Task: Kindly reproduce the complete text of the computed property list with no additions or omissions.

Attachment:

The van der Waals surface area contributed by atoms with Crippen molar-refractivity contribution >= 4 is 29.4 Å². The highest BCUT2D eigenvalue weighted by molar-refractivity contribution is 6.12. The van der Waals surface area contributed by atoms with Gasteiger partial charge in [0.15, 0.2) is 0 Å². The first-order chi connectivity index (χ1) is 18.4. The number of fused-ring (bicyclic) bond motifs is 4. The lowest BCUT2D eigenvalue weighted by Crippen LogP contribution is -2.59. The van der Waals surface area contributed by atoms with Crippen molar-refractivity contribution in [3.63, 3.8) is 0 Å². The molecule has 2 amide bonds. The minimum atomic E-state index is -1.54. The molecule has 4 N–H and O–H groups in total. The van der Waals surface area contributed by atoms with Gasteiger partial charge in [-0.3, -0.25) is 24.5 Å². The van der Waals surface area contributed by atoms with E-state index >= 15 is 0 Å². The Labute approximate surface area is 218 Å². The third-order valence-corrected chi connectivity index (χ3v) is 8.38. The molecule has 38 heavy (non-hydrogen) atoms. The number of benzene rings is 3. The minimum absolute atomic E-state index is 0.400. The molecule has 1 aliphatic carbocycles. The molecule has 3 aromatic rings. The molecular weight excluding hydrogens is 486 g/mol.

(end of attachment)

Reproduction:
The van der Waals surface area contributed by atoms with Crippen molar-refractivity contribution >= 4 is 29.4 Å². The highest BCUT2D eigenvalue weighted by molar-refractivity contribution is 6.12. The van der Waals surface area contributed by atoms with Gasteiger partial charge in [0.15, 0.2) is 0 Å². The first-order chi connectivity index (χ1) is 18.4. The number of fused-ring (bicyclic) bond motifs is 4. The lowest BCUT2D eigenvalue weighted by Crippen LogP contribution is -2.59. The van der Waals surface area contributed by atoms with Crippen molar-refractivity contribution in [3.63, 3.8) is 0 Å². The molecule has 2 amide bonds. The minimum atomic E-state index is -1.54. The molecule has 4 N–H and O–H groups in total. The van der Waals surface area contributed by atoms with Gasteiger partial charge in [-0.3, -0.25) is 24.5 Å². The van der Waals surface area contributed by atoms with E-state index >= 15 is 0 Å². The Labute approximate surface area is 218 Å². The third-order valence-corrected chi connectivity index (χ3v) is 8.38. The molecule has 38 heavy (non-hydrogen) atoms. The number of benzene rings is 3. The minimum absolute atomic E-state index is 0.400. The molecule has 1 aliphatic carbocycles. The molecule has 3 aromatic rings. The molecular weight excluding hydrogens is 486 g/mol.